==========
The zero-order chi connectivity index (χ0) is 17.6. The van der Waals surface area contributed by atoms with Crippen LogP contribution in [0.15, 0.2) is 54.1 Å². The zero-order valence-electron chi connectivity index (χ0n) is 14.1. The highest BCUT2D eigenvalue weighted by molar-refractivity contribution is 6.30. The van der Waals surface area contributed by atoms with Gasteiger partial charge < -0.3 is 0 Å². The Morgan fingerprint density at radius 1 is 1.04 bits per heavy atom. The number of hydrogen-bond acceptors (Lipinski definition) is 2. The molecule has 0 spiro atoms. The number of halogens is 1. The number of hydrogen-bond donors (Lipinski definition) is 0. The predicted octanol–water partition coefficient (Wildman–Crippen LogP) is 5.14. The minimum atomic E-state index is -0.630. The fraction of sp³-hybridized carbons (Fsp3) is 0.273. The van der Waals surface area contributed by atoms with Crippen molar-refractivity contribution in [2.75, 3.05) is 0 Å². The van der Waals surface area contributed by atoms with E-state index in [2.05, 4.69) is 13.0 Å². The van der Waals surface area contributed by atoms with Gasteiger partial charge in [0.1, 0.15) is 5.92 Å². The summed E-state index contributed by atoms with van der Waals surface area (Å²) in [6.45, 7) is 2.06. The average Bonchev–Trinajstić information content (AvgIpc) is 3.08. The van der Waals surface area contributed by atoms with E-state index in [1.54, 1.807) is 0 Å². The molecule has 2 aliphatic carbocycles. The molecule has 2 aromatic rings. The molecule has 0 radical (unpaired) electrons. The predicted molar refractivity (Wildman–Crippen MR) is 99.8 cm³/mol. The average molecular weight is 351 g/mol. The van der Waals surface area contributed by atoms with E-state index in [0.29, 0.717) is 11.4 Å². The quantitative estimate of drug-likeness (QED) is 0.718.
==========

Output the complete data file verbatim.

The zero-order chi connectivity index (χ0) is 17.6. The van der Waals surface area contributed by atoms with Crippen LogP contribution in [0.15, 0.2) is 54.1 Å². The zero-order valence-electron chi connectivity index (χ0n) is 14.1. The highest BCUT2D eigenvalue weighted by molar-refractivity contribution is 6.30. The van der Waals surface area contributed by atoms with Gasteiger partial charge < -0.3 is 0 Å². The Morgan fingerprint density at radius 1 is 1.04 bits per heavy atom. The number of hydrogen-bond acceptors (Lipinski definition) is 2. The molecule has 0 spiro atoms. The number of halogens is 1. The number of hydrogen-bond donors (Lipinski definition) is 0. The predicted octanol–water partition coefficient (Wildman–Crippen LogP) is 5.14. The minimum atomic E-state index is -0.630. The fraction of sp³-hybridized carbons (Fsp3) is 0.273. The van der Waals surface area contributed by atoms with Crippen molar-refractivity contribution in [2.75, 3.05) is 0 Å². The van der Waals surface area contributed by atoms with E-state index in [2.05, 4.69) is 13.0 Å². The van der Waals surface area contributed by atoms with Gasteiger partial charge in [0.1, 0.15) is 5.92 Å². The summed E-state index contributed by atoms with van der Waals surface area (Å²) in [6.45, 7) is 2.06. The average Bonchev–Trinajstić information content (AvgIpc) is 3.08. The van der Waals surface area contributed by atoms with E-state index in [1.54, 1.807) is 0 Å². The molecule has 2 aliphatic carbocycles. The molecule has 2 aromatic rings. The molecule has 0 radical (unpaired) electrons. The predicted molar refractivity (Wildman–Crippen MR) is 99.8 cm³/mol. The average molecular weight is 351 g/mol. The van der Waals surface area contributed by atoms with E-state index in [0.29, 0.717) is 11.4 Å². The quantitative estimate of drug-likeness (QED) is 0.718.